Random Factoid #509

19 12 2010

We’re getting to that point of 2010 where we can look back in retrospect at things.  Most critics are issuing their top 10 lists (or call them “The Social Network” and others given the unanimity this year), but Cinematical made a very different list this week: the most boring titles of 2010.

I had never really thought of it, but a good title really does make a difference.  If “Inception” had been called “The World of the Dream,” I probably wouldn’t be nearly as excited about it as I was.  If “How to Train Your Dragon” had been called “Vikings and Dragons,” I would have easily written it off.  Those are some of the best of 2010, but what about the worst?

The bland and the irrelevant usually make the worst titles.  For example, as much as I loved “Michael Clayton,” that title told me NOTHING about the movie.  As for 2010, we had plenty of culprits: “I’m Still Here,” the Joaquin Phoenix documentary, would have sent up no flags for the average moviegoer.  “The Lost Year of Joaquin Phoenix” would have been a significantly better choice.  “The Bounty Hunter” sounds like an action movie, not a revolting Jennifer Aniston rom-com.  “The Joneses” is a family name, not the title for a very perceptive social commentary.

There are many more of 2010 (see a much more complete list at the link above), but that’s just a sampling of how a movie’s title can have a significant impact on moviewatching.  Did it make a difference for you at all this year?

REVIEW: The Joneses

14 09 2010

American culture gets a good examination every once in a while from some ambitious writers and directors. But in Derrick Borte’s “The Joneses,” culture doesn’t get examined so much as it gets slapped in the face. It’s an address on the state of the American Dream in 2010 where the goal is no longer to better ourselves but to be better than everyone else.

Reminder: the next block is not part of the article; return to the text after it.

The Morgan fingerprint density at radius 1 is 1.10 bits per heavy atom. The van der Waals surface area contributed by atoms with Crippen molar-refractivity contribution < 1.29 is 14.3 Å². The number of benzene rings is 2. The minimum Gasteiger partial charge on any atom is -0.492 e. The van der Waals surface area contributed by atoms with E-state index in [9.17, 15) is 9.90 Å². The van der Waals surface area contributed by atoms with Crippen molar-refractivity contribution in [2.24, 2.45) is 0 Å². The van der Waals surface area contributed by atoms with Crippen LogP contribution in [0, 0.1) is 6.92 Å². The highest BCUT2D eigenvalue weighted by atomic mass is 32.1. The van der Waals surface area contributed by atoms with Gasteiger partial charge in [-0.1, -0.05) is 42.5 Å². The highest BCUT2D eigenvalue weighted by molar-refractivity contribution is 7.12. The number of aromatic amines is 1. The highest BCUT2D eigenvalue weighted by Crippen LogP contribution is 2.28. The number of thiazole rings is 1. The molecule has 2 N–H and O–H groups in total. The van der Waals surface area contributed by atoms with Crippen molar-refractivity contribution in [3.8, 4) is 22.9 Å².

Our image-driven consumer society hasn’t been so heavily satirized in quite some time, and because it’s a movie that speaks to our recession-weary minds, “The Joneses” arrives at the perfect time. Companies with something to sell hire family units like the Joneses to promote their products in affluent neighborhoods. Much like staging a house to sell it, the Joneses move into a neighborhood to sell an image. They are a true model of excess, decked out with the latest gadgets, fashions, and utilities. Reflecting the corporate values that more things makes you happier, each member of the family waltzes around town with a fixed smile and an aura of mystery, arousing curiosity and spiking sales.

The movie is spot-on with its lambasting of consumerism, yet it shows a few minor flaws when trying to delve into typical romantic comedy territory with subplots. It’s just business between “Kate” (Demi Moore) and “Steve” (David Duchovny), but he wants to add a little bit of pleasure to their fake relationship despite her insistence on keeping everything matter of fact. Much more tolerable are daughter “Jenn” (Amber Heard) and her scandalous affair on the side and son “Mick” (Ben Hollingsworth) as he struggles with identity issues.

In spite of everything, though, “The Joneses” still emerges victorious as it hammers the main focus home through and through, even daring to deliver a heartbreakingly devastating and jarring conclusion. Borte integrates humor and a thought-provoking critique of contemporary society so flawlessly that you’ll wonder why all comedies can’t be this good. A- /